What Is a 203k loan?
If you’re a homeowner, you may have heard the term 203k loan used when reviewing financing options available for your home purchase. 203k loans are guaranteed by the Federal Housing Administration, or FHA, and are a bit different than your typical home mortgage loan. With a 203k loan, new homeowners are not only financing the purchase of their home but also any needed home improvements. This type of loan addresses a common problem in the housing marketing for buyers who might be discouraged from buying a property because of the potential costs to repair it.
Before you decide on which type of home loan is best for you, though, it’s important to take a deeper dive into the features and eligibility requirements of a 203k loan to see if it’s right for you.
What is a 203k loan?
Unlike traditional home loans that can only be used for the purchase of a property, 203k loans will enable you to finance two major items — the property itself and also any necessary repairs. FHA 203k loans are designed to encourage families to purchase properties, typically in communities with older homes, with the goal of renovating them to newer, more modern standards.
One of the significant benefits of a 203k loan is that homebuyers can finance their home purchase and renovations in one transaction. 203k loans are typically easier to acquire than traditional loans because the lender can track and verify all repairs as they’re made. This differs from taking out a home equity loan or another form of credit separately to fund a repair project. The added transparency into repairs means there is less risk involved, and lenders are more likely to approve 203k loans for applicants with lower credit profiles, plus they can offer more attractive interest rates.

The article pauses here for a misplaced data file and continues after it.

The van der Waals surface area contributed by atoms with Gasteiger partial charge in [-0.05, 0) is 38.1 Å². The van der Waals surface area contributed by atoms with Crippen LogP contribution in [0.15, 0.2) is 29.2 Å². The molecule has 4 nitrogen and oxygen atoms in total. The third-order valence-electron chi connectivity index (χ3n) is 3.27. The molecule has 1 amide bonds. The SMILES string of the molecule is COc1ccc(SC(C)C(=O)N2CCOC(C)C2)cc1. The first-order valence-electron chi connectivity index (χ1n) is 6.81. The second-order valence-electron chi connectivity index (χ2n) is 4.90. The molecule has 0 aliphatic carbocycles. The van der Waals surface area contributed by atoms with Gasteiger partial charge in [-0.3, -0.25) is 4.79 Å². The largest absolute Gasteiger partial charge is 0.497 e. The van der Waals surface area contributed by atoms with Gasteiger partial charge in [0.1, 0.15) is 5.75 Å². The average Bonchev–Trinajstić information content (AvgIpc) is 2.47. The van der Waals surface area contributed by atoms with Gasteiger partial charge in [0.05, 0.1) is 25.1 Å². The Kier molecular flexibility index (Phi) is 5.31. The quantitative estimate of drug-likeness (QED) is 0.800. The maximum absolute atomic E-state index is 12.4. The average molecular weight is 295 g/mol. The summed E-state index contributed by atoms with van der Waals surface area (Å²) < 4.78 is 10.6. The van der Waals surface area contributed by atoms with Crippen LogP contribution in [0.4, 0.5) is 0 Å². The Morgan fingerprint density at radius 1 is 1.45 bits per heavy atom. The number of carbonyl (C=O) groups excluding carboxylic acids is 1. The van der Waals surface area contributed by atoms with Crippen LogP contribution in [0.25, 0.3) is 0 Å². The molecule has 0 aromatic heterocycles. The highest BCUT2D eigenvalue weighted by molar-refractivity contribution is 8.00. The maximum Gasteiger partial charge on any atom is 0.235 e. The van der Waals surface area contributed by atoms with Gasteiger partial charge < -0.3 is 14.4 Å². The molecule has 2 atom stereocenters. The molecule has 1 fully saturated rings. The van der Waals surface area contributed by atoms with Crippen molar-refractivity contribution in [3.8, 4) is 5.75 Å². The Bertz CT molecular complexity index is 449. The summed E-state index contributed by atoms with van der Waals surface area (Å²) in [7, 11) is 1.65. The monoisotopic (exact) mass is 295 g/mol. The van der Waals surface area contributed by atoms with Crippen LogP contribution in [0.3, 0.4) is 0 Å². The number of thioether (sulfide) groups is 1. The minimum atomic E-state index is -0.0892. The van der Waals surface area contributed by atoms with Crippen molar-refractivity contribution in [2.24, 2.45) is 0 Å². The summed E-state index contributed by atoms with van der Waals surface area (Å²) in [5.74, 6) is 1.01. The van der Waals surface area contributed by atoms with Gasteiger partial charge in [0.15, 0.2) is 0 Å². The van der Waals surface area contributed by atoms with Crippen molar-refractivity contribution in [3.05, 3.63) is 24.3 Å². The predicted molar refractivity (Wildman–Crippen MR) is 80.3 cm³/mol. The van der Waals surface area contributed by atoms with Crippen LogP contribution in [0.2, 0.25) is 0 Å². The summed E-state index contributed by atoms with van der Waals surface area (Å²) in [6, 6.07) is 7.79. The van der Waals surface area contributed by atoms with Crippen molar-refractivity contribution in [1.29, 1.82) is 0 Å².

Who is eligible for a 203k loan?
While 203k loans are available to anyone that wants to apply, they are mostly used by first-time homebuyers due to their flexible requirements and payment options. The one eligibility requirement to apply for a 203k loan is that you must live or plan on living in the home you’re financing, meet the minimum credit profile rating, and make a 3.5% payment on the loan amount. FICO scores of at least 620 are typically required to be approved for a 203k loan. However, homebuyers with lower than average credit ratings may still be approved for the loan by meeting further requirements.
What does a 203k loan cover?
When applying for a 203k loan, it’s important to note that there are two different loan formats to choose from. Depending on the extent of the repair work necessary, one type may be more applicable than the other.
Limited 203k mortgage loans, also known as 203k Streamline loans, are best suited for homeowners who only need to make cosmetic repairs like renovated kitchens and bathrooms. The types of loans are limited to costs of up to $35,000 and only allow non-structural or non-luxury items. These repairs can include appliance replacements, kitchen and bathroom repairs, flooring, painting, energy-efficient improvements and other similar repairs.
203k standard loans are formatted to be the opposite of limited 203k loans and only allow repairs on structural aspects of the property. This includes broader landscape and structural alterations and can consist of adding or removing foundations, upgrading plumbing, improving accessibility and even relocating the house.